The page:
Thomas said to him, "My Lord and my God!"
NOW THOMAS (CALLED DIDYMUS), ONE OF THE TWELVE, was not with the disciples when Jesus appeared in their midst on Easter Sunday night. In desperation Thomas seems to have given up the hope that Jesus could have been the Messiah and to have avoided the company of the others. Consequently, the rumors of Jesus' resurrection aid not find him with the others on Easter Sunday. Perhaps it was the excitement generated by the resurrection accounts that repulsed him because his hopes for the establishment of the kingdom of God were all but dead. Poor Thomas, how much he lost by not continuing in the company of the believers!
One or the other of the disciples must have felt it his duty to seek him out personally to tell him of the resurrection. Was he now convinced? Far from it! He replied, "Unless I see the nail marks in his hands and put my finger where the nails were, and put my hand into his side, I will not believe it."
A week later Jesus' disciples were gathered in that same house again, and this time Thomas was with them. Was it just his curiosity that brought him here? No! Hadn't Jesus assured Peter that he had prayed that his faith would not fail? Do you suppose he was less concerned about Thomas? Then it happened again. Though the doors were locked, Jesus came and stood among them and said, "Peace be with you!"
We can't even begin to imagine how Thomas felt now. For Jesus turned to Thomas and said, "Put your finger here; see my hands. Reach out your hand and touch my side. Stop doubting and believe!" Poor Thomas! - No, blessed Thomas! Thomas said to Jesus, "My Lord and my God!" Then Jesus told him, "Because you have seen me you have believed: blessed are those who have not seen and yet have believed."
Dear reader, these words of Jesus were not only addressed to Thomas. but they were also recorded for your benefit. Without your having seers the resurrected Lord, you are to believe the Spirit-attended testimony of the apostles that Jesus the Crucified did indeed rise from the dead, for he is indeed the Son of God and your Savior. Oh, how blessed you are in this life because of your faith, and in the life to come when you will see Him as he is.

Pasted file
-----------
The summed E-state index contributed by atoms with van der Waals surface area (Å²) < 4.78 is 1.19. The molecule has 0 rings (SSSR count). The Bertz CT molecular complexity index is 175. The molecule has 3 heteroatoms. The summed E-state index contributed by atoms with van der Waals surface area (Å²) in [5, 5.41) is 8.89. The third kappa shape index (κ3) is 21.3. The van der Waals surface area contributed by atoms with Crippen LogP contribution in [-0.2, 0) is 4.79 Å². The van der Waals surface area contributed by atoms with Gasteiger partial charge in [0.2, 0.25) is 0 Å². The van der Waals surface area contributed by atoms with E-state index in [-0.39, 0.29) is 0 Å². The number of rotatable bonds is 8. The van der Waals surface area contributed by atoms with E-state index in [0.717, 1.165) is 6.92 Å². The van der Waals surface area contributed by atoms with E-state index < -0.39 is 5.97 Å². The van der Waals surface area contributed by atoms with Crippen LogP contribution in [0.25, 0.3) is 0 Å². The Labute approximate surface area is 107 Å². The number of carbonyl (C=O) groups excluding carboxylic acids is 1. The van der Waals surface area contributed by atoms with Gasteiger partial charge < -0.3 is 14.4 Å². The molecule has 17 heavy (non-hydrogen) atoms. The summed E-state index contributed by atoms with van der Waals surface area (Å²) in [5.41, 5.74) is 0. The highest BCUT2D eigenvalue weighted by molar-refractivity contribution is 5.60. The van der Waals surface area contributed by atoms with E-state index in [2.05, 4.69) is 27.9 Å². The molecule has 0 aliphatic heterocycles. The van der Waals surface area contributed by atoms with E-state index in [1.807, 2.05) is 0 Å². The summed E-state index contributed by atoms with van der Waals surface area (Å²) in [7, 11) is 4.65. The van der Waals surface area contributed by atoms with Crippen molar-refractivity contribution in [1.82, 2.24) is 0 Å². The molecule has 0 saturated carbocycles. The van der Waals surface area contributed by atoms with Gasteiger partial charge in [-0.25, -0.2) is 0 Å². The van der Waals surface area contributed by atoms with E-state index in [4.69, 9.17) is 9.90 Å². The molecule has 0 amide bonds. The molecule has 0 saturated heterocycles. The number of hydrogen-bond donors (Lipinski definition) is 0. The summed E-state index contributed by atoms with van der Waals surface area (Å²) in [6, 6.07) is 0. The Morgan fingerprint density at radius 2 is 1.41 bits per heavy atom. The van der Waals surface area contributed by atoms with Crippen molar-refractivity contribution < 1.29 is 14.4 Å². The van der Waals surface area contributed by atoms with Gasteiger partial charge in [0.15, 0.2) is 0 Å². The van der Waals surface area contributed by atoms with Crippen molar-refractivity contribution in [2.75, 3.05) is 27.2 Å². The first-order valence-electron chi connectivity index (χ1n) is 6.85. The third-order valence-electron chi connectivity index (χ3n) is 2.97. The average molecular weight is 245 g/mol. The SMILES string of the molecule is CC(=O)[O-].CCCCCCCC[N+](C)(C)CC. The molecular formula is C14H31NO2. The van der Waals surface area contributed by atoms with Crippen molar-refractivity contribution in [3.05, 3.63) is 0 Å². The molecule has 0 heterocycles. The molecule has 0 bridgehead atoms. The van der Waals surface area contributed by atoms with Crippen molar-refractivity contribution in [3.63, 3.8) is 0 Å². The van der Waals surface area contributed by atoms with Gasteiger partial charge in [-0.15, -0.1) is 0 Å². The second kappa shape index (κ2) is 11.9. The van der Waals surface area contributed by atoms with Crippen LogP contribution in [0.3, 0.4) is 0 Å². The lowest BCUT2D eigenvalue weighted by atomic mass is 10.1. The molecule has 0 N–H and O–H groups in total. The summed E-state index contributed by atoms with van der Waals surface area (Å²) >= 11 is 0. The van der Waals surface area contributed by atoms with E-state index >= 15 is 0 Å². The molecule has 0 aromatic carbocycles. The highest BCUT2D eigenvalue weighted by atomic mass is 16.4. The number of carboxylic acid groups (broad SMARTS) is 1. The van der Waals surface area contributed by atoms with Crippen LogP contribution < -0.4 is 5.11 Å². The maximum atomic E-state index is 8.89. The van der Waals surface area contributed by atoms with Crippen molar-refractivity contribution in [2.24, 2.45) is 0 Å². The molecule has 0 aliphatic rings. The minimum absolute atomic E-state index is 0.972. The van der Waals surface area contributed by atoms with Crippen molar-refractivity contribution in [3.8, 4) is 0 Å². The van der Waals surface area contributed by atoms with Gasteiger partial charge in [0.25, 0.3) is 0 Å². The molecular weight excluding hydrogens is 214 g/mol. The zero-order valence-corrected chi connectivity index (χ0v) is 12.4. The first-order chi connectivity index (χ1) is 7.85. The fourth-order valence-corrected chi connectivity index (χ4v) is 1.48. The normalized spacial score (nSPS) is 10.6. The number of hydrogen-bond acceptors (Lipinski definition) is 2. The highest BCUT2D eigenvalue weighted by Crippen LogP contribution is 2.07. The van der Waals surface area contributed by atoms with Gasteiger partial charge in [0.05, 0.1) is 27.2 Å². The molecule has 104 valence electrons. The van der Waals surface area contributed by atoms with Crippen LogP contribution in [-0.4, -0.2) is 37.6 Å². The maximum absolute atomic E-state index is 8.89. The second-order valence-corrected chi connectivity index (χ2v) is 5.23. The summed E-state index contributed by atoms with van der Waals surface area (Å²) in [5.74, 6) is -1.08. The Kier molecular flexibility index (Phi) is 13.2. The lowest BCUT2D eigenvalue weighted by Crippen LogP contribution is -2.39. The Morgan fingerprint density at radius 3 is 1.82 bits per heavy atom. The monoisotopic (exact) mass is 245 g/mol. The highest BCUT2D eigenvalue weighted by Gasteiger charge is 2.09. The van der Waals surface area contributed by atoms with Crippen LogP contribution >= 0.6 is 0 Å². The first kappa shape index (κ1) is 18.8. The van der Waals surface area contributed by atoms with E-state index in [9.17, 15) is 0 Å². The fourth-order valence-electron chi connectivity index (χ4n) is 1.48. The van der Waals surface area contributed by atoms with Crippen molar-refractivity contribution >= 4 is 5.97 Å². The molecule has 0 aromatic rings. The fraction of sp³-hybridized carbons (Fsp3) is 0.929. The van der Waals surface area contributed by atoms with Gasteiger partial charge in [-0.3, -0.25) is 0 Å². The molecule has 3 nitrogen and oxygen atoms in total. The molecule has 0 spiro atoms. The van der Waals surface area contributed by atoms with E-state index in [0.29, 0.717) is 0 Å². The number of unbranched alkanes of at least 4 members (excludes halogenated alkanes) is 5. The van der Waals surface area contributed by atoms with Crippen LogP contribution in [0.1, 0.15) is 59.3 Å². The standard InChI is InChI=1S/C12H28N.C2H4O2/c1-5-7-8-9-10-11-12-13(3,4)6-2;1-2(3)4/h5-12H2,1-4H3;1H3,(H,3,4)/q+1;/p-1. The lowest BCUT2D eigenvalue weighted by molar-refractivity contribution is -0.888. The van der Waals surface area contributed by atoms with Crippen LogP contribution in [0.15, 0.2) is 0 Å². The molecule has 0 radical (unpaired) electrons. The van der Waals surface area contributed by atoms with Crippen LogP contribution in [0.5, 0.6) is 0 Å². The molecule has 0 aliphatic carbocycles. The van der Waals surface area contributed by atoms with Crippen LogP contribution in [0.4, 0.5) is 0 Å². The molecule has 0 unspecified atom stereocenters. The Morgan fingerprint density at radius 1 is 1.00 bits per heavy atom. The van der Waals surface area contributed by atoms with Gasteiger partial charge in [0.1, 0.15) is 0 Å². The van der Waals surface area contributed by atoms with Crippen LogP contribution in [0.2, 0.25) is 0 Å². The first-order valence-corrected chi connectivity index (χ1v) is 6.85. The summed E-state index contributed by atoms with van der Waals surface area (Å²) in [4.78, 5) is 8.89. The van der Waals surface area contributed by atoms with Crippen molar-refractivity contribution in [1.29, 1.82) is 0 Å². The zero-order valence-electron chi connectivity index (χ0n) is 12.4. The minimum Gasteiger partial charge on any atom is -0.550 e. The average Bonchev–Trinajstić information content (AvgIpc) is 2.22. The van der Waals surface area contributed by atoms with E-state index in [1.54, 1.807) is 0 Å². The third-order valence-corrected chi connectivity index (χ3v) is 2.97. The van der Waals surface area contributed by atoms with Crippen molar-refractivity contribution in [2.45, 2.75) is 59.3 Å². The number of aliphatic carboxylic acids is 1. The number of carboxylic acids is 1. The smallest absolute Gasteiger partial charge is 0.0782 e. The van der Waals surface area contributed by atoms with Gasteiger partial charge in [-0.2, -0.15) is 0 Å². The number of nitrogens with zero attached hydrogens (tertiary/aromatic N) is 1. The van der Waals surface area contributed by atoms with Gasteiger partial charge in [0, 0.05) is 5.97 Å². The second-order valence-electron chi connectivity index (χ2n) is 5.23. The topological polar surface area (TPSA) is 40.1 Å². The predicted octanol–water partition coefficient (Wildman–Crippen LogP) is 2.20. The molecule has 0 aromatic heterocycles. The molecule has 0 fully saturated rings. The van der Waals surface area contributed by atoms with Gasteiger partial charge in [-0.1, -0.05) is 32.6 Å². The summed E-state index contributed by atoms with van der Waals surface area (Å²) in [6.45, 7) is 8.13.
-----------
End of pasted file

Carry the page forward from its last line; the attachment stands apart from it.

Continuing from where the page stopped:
But why does Jesus say to Thomas, "Because you have seen me, you have believed?" Now he had seen Jesus alive, but what was it that he now believed? - What he confessed when he saw Jesus alive: "My Lord and my God!" Yes, all the apostles had to see Jesus alive so that they could testify that to all the world. That was their office: to be witnesses of the resurrected Christ.
Oh yes, Thomas believed now, believed what the Scriptures said about the necessity of the Messiah's suffering and death and his resurrection. He believed that Jesus was the Lord Jehovah who had become man to suffer and die in atonement for man's sin and who now had risen from the dead. Thomas firmly believed that now and that is why he said to Jesus: "My Lord and my God!" He believed that the man Jesus with whom he had spent three years and who a few brief days previously had died on the cross and lain in the tomb and whom he now saw alive, that this man was indeed the prophesied Messiah, the Christ, his God and Lord.
Was this not faith, belief? Could this be seen? Yes, and he also believed that Christ was his dear Savior, for he hailed him as his Lord and God. This was because he believed what the Bible said and what he heard Jesus say on so many previous occasions. And in this believing confidence his faith was perfected.
But Jesus did condemn the sin of Thomas: that he only believed when he saw Jesus alive. It is true that everything depends on Jesus' resurrection from the dead. If Jesus did not arise from the dead, as we have already noted, then our faith in him is futile and to no purpose. But Thomas should have believed the resurrection of Jesus before he saw the resurrected Jesus. How often had he not heard Jesus speak not only of his suffering and death and of its necessity, but also that he would rise from the dead. There were also prophecies in the Bible concerning it. ' The women had reported that they, had seen Jesus alive and one or the other of his fellow disciples must have told him about Jesus' appearance in their midst on the evening of his resurrection. Yes, he certainly was "doubting Thomas" because he refused to believe in Jesus' resurrection before he himself had seen Jesus alive.
Oh, don't you be a doubting Thomas, in matters of faith, dear reader. Believe the Bible and the testimony of the eyewitnesses of Jesus' resurrection. Then it will be easier for you to confess with Thomas regarding Jesus that he is indeed your Lord and your God.
When Thomas afterward had heard
That Jesus had fulfilled His word,
He doubted if it were the Lord:
Alleluia! "My hands, my feet, my body, see;
"And doubt not, but believe in Me":
No longer Thomas then denied;
He saw the feet, the hands, the side;
Thou art my Lord and God," he cried:
(TLH 208, 5-7)